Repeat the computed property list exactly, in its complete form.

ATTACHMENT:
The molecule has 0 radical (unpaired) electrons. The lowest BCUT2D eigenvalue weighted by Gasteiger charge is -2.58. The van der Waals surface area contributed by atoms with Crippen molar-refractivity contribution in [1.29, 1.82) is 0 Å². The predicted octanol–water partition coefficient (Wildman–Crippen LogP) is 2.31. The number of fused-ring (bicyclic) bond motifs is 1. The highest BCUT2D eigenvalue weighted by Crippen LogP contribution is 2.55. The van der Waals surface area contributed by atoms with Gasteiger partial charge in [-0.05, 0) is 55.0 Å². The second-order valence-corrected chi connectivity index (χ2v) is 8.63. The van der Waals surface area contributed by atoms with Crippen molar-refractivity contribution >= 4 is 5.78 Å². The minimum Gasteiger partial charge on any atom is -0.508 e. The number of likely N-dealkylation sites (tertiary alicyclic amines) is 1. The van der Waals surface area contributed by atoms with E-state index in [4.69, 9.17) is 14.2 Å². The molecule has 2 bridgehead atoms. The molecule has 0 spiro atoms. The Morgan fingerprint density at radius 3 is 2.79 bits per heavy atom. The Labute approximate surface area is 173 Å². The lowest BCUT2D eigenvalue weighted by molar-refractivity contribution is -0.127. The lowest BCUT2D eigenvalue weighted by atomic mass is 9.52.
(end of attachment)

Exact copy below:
The molecule has 0 radical (unpaired) electrons. The lowest BCUT2D eigenvalue weighted by Gasteiger charge is -2.58. The van der Waals surface area contributed by atoms with Crippen molar-refractivity contribution in [1.29, 1.82) is 0 Å². The predicted octanol–water partition coefficient (Wildman–Crippen LogP) is 2.31. The number of fused-ring (bicyclic) bond motifs is 1. The highest BCUT2D eigenvalue weighted by Crippen LogP contribution is 2.55. The van der Waals surface area contributed by atoms with Gasteiger partial charge in [-0.05, 0) is 55.0 Å². The second-order valence-corrected chi connectivity index (χ2v) is 8.63. The van der Waals surface area contributed by atoms with Crippen molar-refractivity contribution >= 4 is 5.78 Å². The minimum Gasteiger partial charge on any atom is -0.508 e. The number of likely N-dealkylation sites (tertiary alicyclic amines) is 1. The van der Waals surface area contributed by atoms with E-state index in [4.69, 9.17) is 14.2 Å². The molecule has 2 bridgehead atoms. The molecule has 0 spiro atoms. The Morgan fingerprint density at radius 3 is 2.79 bits per heavy atom. The Labute approximate surface area is 173 Å². The lowest BCUT2D eigenvalue weighted by molar-refractivity contribution is -0.127. The lowest BCUT2D eigenvalue weighted by atomic mass is 9.52.